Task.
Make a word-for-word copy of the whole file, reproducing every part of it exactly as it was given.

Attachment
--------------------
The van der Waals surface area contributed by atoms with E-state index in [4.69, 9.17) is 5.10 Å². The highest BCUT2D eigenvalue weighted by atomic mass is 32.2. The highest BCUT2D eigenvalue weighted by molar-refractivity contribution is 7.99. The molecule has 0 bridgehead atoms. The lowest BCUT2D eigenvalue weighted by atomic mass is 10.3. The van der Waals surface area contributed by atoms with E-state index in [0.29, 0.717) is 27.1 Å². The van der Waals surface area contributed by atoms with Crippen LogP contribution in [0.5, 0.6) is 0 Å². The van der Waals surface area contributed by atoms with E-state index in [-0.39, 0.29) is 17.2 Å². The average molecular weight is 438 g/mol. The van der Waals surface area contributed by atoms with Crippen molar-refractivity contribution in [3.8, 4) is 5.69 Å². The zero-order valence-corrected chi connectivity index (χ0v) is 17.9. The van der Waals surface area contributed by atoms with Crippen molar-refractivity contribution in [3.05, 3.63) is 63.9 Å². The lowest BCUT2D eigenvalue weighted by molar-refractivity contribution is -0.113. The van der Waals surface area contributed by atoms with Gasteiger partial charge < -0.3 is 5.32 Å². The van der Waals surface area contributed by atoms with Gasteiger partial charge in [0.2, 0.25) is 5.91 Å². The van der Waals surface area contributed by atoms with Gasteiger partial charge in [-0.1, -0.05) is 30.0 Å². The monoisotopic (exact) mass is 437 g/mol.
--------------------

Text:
The van der Waals surface area contributed by atoms with E-state index in [4.69, 9.17) is 5.10 Å². The highest BCUT2D eigenvalue weighted by atomic mass is 32.2. The highest BCUT2D eigenvalue weighted by molar-refractivity contribution is 7.99. The molecule has 0 bridgehead atoms. The lowest BCUT2D eigenvalue weighted by atomic mass is 10.3. The van der Waals surface area contributed by atoms with E-state index in [0.29, 0.717) is 27.1 Å². The van der Waals surface area contributed by atoms with Crippen LogP contribution in [0.5, 0.6) is 0 Å². The van der Waals surface area contributed by atoms with E-state index in [-0.39, 0.29) is 17.2 Å². The average molecular weight is 438 g/mol. The van der Waals surface area contributed by atoms with Crippen molar-refractivity contribution in [3.8, 4) is 5.69 Å². The zero-order valence-corrected chi connectivity index (χ0v) is 17.9. The van der Waals surface area contributed by atoms with Crippen molar-refractivity contribution in [3.05, 3.63) is 63.9 Å². The lowest BCUT2D eigenvalue weighted by molar-refractivity contribution is -0.113. The van der Waals surface area contributed by atoms with Gasteiger partial charge < -0.3 is 5.32 Å². The van der Waals surface area contributed by atoms with Gasteiger partial charge in [0.2, 0.25) is 5.91 Å². The van der Waals surface area contributed by atoms with Gasteiger partial charge in [-0.1, -0.05) is 30.0 Å². The monoisotopic (exact) mass is 437 g/mol.